I know what you're thinking. Does this town really need another film festival?
If it's the Deaf Rochester Film Festival, then the answer might be yes. This city's rich tradition in the moving image coupled with its sizeable deaf population --- the largest per capita in the United States --- make it the ideal location for a film festival that showcases work by and about the deaf and hard of hearing.
The truly ignorant among us are no doubt wondering about the feasibility of films that were made and ostensibly will be viewed by people without one of the senses traditionally used to create and enjoy movies.
"The deaf world is a visual one and because of this they are, first and foremost, people of the eye," Dr. Jane Norman said in an email interview. Norman is a Gallaudet University professor, an expert in media studies and deaf cinema, and the festival's keynote speaker. "It is interesting to note that sign language is often said to be parallel to film language. Deaf filmmakers bring a unique perspective to films. The emphasis is on visualization."
American Sign Language is a visual-spatial language, and when someone is telling a story in ASL, they rely upon a series of gestures and facial expressions to indicate close-ups, medium shots, and long shots, even scene cuts. The jump to filmmaking seems like a natural one because, with apologies to the other arts, filmmaking is arguably the most visual art of all.
Before the advent of movie sound, filmmakers were able to tell intricate stories that entertained and enlightened anyone with working eyeballs. And thanks to subtitling, differences between the language of the film and the language of the audience can be overcome.
The burgeoning deaf cinema movement is a logical evolution as many minority cultures --- gay, black, Jewish, Latino --- turn to film as a way to express themselves and educate others. And Patricia Durr, artistic director for DRFF and NTID professor, is surprised that it's taken this long for deaf cinema to emerge, with deaf film festivals only cropping up within the past three to four years.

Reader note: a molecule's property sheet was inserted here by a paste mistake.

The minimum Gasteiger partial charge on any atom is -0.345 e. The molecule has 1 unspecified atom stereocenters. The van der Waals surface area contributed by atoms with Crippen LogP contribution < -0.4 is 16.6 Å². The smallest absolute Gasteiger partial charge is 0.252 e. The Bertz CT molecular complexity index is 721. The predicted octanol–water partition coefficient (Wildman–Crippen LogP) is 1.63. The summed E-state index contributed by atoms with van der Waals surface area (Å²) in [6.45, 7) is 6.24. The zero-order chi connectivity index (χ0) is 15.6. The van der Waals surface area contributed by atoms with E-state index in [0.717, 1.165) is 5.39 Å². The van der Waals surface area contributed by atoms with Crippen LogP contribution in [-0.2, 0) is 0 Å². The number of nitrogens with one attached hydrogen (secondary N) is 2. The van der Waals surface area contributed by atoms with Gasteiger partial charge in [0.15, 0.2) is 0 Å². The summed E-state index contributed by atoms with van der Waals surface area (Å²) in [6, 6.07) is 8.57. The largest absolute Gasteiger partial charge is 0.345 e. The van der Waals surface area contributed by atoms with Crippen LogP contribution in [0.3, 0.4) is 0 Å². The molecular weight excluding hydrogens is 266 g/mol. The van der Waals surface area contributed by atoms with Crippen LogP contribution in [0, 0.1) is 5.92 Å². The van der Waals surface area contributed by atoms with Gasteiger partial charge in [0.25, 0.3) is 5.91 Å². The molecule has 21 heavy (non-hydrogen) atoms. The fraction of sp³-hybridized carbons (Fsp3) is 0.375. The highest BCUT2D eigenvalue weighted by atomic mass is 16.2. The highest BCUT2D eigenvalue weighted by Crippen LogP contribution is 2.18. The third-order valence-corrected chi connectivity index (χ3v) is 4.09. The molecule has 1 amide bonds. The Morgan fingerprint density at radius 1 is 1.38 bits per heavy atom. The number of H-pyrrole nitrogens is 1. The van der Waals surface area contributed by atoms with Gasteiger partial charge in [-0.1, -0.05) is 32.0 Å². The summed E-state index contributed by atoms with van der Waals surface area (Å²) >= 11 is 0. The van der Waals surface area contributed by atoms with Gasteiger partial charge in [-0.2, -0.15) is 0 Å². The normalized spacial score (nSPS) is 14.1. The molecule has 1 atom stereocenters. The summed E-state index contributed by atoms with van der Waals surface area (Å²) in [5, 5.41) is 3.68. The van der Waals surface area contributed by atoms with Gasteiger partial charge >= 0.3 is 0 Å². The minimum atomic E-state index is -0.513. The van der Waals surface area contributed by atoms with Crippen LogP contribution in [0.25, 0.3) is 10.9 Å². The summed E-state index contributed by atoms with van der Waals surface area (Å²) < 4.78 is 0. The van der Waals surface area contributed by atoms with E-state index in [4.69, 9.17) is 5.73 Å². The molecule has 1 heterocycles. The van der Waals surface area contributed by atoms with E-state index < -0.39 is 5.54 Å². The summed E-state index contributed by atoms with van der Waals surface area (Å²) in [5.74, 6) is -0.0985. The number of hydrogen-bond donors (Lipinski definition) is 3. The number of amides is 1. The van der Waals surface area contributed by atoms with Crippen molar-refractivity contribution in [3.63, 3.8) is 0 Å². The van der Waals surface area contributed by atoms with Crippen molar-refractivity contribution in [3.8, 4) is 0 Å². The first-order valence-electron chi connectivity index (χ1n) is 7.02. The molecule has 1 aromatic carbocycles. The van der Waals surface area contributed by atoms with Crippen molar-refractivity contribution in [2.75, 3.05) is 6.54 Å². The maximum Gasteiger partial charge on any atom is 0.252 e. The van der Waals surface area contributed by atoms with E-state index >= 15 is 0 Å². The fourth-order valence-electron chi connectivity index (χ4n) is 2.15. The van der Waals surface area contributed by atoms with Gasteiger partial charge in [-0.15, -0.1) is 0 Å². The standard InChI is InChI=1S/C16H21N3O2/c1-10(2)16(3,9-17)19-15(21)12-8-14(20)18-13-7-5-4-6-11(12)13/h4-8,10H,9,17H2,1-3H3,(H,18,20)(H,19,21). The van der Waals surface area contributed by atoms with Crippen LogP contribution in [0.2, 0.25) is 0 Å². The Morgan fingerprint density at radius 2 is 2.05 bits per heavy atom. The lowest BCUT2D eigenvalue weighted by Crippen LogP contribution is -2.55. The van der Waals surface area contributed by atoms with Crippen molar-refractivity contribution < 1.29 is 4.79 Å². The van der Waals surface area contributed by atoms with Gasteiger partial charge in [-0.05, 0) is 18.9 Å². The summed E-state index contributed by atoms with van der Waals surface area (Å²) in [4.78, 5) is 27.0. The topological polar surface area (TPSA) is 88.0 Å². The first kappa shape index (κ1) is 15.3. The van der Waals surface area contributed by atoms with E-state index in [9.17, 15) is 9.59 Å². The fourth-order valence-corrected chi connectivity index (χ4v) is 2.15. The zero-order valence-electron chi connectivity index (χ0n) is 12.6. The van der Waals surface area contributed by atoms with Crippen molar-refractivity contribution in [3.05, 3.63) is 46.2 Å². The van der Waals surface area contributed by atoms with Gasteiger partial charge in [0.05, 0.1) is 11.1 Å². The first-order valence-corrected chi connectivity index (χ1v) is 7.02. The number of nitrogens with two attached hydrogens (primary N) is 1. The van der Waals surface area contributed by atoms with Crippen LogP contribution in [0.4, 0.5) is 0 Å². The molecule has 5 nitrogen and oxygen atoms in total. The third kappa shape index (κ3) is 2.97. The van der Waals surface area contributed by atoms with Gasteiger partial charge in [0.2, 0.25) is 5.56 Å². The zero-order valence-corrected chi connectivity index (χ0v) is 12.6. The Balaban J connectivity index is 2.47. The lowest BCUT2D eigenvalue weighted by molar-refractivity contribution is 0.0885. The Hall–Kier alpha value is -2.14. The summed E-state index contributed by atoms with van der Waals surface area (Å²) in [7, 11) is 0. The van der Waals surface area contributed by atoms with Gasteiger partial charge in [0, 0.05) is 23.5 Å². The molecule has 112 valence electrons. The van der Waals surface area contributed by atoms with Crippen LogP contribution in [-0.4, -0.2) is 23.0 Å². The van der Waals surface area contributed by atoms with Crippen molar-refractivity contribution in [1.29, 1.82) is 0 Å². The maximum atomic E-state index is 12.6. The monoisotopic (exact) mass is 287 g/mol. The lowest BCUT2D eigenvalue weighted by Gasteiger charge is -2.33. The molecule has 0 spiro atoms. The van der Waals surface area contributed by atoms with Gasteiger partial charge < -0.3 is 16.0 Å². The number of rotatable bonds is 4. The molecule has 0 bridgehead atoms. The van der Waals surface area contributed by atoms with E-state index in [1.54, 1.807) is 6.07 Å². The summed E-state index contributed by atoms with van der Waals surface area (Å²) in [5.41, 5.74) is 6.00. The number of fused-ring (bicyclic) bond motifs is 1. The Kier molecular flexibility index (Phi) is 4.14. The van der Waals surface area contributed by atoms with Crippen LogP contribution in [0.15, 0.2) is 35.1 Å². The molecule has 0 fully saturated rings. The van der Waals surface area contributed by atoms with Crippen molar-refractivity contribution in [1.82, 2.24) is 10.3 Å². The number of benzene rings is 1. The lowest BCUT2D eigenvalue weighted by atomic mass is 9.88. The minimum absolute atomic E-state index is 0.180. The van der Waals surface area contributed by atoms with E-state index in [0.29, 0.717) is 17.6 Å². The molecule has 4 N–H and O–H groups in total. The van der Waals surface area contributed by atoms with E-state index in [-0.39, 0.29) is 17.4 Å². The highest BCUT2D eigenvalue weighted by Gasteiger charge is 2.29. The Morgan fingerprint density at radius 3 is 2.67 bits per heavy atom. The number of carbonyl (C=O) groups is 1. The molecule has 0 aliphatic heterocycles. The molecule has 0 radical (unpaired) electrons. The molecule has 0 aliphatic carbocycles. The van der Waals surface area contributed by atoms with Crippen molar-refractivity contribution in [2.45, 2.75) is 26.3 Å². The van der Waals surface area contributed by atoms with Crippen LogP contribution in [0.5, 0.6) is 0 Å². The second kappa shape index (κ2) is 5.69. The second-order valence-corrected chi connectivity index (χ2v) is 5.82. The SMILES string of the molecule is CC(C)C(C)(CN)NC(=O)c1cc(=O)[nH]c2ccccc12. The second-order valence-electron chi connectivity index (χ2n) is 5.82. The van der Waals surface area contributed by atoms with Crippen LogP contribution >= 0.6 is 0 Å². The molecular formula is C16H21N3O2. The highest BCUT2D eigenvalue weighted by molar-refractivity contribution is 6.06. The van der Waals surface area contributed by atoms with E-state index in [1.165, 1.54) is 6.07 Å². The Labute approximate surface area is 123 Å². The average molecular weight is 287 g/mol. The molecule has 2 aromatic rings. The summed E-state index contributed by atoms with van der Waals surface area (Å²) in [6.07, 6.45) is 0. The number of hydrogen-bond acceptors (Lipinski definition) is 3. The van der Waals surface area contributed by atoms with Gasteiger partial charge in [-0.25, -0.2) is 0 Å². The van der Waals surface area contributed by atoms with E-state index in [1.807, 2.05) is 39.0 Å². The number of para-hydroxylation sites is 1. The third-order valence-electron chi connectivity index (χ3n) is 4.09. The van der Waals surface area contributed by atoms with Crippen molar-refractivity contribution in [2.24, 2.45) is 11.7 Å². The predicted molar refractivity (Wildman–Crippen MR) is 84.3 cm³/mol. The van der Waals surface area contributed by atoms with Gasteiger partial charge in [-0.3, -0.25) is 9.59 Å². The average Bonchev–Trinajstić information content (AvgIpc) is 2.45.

"I find deaf cinema to be very exciting because it is a natural form of expression by and for deaf people," she said in an email interview, "and because it affords deaf people the opportunity to control and shape how they are represented."
DRFF opens Friday, March 18, at the Little Theatre with a screening of Secret Love (Still Liebe), a Swiss feature-length film about the relationship between a deaf nun and a deaf circus performer, and continues through the weekend at various venues with programs of short films by professional and student filmmakers as well as panel discussions, networking opportunities, and Norman's keynote address.
It closes Sunday, March 20, with a screening of Dear Frankie, winner of the Audience Award at the 2004 High Falls Film Festival, at NTID's Panara Theatre.
In the past, most depictions of the deaf experience have been made by hearing people and focused on the deaf individual's inability to communicate with a hearing world. Only recently has deafness been viewed as an actual culture with a language and traditions of its own rather than as a handicap, and that's because deaf people are playing an increasingly larger role in dictating how they are portrayed. But Dr. Norman believes that mainstream media has not yet revealed the fullness of life in the deaf community.